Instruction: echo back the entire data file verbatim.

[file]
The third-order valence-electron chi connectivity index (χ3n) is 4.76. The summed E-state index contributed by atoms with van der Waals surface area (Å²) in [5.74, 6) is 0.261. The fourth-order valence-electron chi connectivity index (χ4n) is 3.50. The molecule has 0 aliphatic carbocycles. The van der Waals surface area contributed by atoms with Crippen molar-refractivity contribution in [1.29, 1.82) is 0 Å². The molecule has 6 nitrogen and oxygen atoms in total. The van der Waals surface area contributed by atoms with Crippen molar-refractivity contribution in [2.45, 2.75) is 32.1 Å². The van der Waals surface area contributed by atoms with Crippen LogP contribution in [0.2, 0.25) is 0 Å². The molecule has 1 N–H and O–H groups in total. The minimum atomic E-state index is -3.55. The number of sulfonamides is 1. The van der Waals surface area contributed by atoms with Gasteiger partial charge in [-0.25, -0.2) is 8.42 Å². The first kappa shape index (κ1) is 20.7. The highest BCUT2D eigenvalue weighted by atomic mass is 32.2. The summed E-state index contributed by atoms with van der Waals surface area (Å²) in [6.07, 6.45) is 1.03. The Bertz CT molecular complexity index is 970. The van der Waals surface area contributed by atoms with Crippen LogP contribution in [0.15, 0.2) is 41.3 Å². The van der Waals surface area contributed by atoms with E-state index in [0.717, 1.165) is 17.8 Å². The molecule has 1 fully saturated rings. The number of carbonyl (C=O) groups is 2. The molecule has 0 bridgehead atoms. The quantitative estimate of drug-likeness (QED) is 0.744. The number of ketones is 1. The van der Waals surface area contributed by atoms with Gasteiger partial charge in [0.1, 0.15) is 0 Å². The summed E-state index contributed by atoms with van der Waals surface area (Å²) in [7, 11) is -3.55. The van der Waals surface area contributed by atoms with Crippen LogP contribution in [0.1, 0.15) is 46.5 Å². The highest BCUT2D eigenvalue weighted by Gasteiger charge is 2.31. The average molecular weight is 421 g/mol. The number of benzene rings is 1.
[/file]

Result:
The third-order valence-electron chi connectivity index (χ3n) is 4.76. The summed E-state index contributed by atoms with van der Waals surface area (Å²) in [5.74, 6) is 0.261. The fourth-order valence-electron chi connectivity index (χ4n) is 3.50. The molecule has 0 aliphatic carbocycles. The van der Waals surface area contributed by atoms with Crippen molar-refractivity contribution in [1.29, 1.82) is 0 Å². The molecule has 6 nitrogen and oxygen atoms in total. The van der Waals surface area contributed by atoms with Crippen molar-refractivity contribution in [2.45, 2.75) is 32.1 Å². The van der Waals surface area contributed by atoms with Crippen LogP contribution in [0.2, 0.25) is 0 Å². The molecule has 1 N–H and O–H groups in total. The minimum atomic E-state index is -3.55. The number of sulfonamides is 1. The van der Waals surface area contributed by atoms with Gasteiger partial charge in [-0.25, -0.2) is 8.42 Å². The first kappa shape index (κ1) is 20.7. The highest BCUT2D eigenvalue weighted by atomic mass is 32.2. The summed E-state index contributed by atoms with van der Waals surface area (Å²) in [6.07, 6.45) is 1.03. The Bertz CT molecular complexity index is 970. The van der Waals surface area contributed by atoms with Crippen LogP contribution in [0.15, 0.2) is 41.3 Å². The van der Waals surface area contributed by atoms with E-state index in [0.717, 1.165) is 17.8 Å². The molecule has 1 fully saturated rings. The number of carbonyl (C=O) groups is 2. The molecule has 0 bridgehead atoms. The quantitative estimate of drug-likeness (QED) is 0.744. The number of ketones is 1. The van der Waals surface area contributed by atoms with Gasteiger partial charge in [0.1, 0.15) is 0 Å². The summed E-state index contributed by atoms with van der Waals surface area (Å²) in [7, 11) is -3.55. The van der Waals surface area contributed by atoms with Crippen LogP contribution in [0.1, 0.15) is 46.5 Å². The highest BCUT2D eigenvalue weighted by Gasteiger charge is 2.31. The average molecular weight is 421 g/mol. The number of benzene rings is 1.